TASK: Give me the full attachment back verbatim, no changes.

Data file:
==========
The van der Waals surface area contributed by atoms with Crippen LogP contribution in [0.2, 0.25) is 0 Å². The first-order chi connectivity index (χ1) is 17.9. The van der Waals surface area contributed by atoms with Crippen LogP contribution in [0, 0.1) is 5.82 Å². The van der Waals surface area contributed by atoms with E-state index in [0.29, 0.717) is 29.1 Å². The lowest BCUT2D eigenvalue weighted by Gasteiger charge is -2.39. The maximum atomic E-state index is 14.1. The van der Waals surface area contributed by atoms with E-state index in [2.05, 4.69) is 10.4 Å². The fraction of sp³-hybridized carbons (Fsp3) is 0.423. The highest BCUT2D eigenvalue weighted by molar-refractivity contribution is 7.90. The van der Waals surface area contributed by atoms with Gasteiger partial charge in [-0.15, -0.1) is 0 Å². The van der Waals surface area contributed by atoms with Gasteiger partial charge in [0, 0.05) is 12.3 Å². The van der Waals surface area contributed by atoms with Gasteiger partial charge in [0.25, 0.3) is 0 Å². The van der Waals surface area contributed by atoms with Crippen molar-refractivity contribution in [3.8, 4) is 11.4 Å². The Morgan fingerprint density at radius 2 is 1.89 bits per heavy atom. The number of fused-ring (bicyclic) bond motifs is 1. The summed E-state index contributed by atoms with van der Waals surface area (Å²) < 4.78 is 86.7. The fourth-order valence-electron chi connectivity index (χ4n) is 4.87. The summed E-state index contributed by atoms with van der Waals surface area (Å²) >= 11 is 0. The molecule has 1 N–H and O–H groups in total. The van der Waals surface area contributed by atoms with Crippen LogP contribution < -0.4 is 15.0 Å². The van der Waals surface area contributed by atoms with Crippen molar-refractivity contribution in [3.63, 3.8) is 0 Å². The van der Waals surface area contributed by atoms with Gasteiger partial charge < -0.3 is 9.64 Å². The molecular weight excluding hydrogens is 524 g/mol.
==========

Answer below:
The van der Waals surface area contributed by atoms with Crippen LogP contribution in [0.2, 0.25) is 0 Å². The first-order chi connectivity index (χ1) is 17.9. The van der Waals surface area contributed by atoms with Crippen LogP contribution in [0, 0.1) is 5.82 Å². The van der Waals surface area contributed by atoms with E-state index in [0.29, 0.717) is 29.1 Å². The lowest BCUT2D eigenvalue weighted by Gasteiger charge is -2.39. The maximum atomic E-state index is 14.1. The van der Waals surface area contributed by atoms with E-state index in [2.05, 4.69) is 10.4 Å². The fraction of sp³-hybridized carbons (Fsp3) is 0.423. The highest BCUT2D eigenvalue weighted by molar-refractivity contribution is 7.90. The van der Waals surface area contributed by atoms with Gasteiger partial charge in [-0.15, -0.1) is 0 Å². The van der Waals surface area contributed by atoms with Gasteiger partial charge in [0, 0.05) is 12.3 Å². The van der Waals surface area contributed by atoms with Gasteiger partial charge in [0.25, 0.3) is 0 Å². The van der Waals surface area contributed by atoms with Crippen molar-refractivity contribution in [3.8, 4) is 11.4 Å². The Morgan fingerprint density at radius 2 is 1.89 bits per heavy atom. The number of fused-ring (bicyclic) bond motifs is 1. The summed E-state index contributed by atoms with van der Waals surface area (Å²) < 4.78 is 86.7. The fourth-order valence-electron chi connectivity index (χ4n) is 4.87. The summed E-state index contributed by atoms with van der Waals surface area (Å²) >= 11 is 0. The molecule has 1 N–H and O–H groups in total. The van der Waals surface area contributed by atoms with Crippen LogP contribution < -0.4 is 15.0 Å². The van der Waals surface area contributed by atoms with Crippen molar-refractivity contribution in [3.63, 3.8) is 0 Å². The van der Waals surface area contributed by atoms with Gasteiger partial charge < -0.3 is 9.64 Å². The molecular weight excluding hydrogens is 524 g/mol.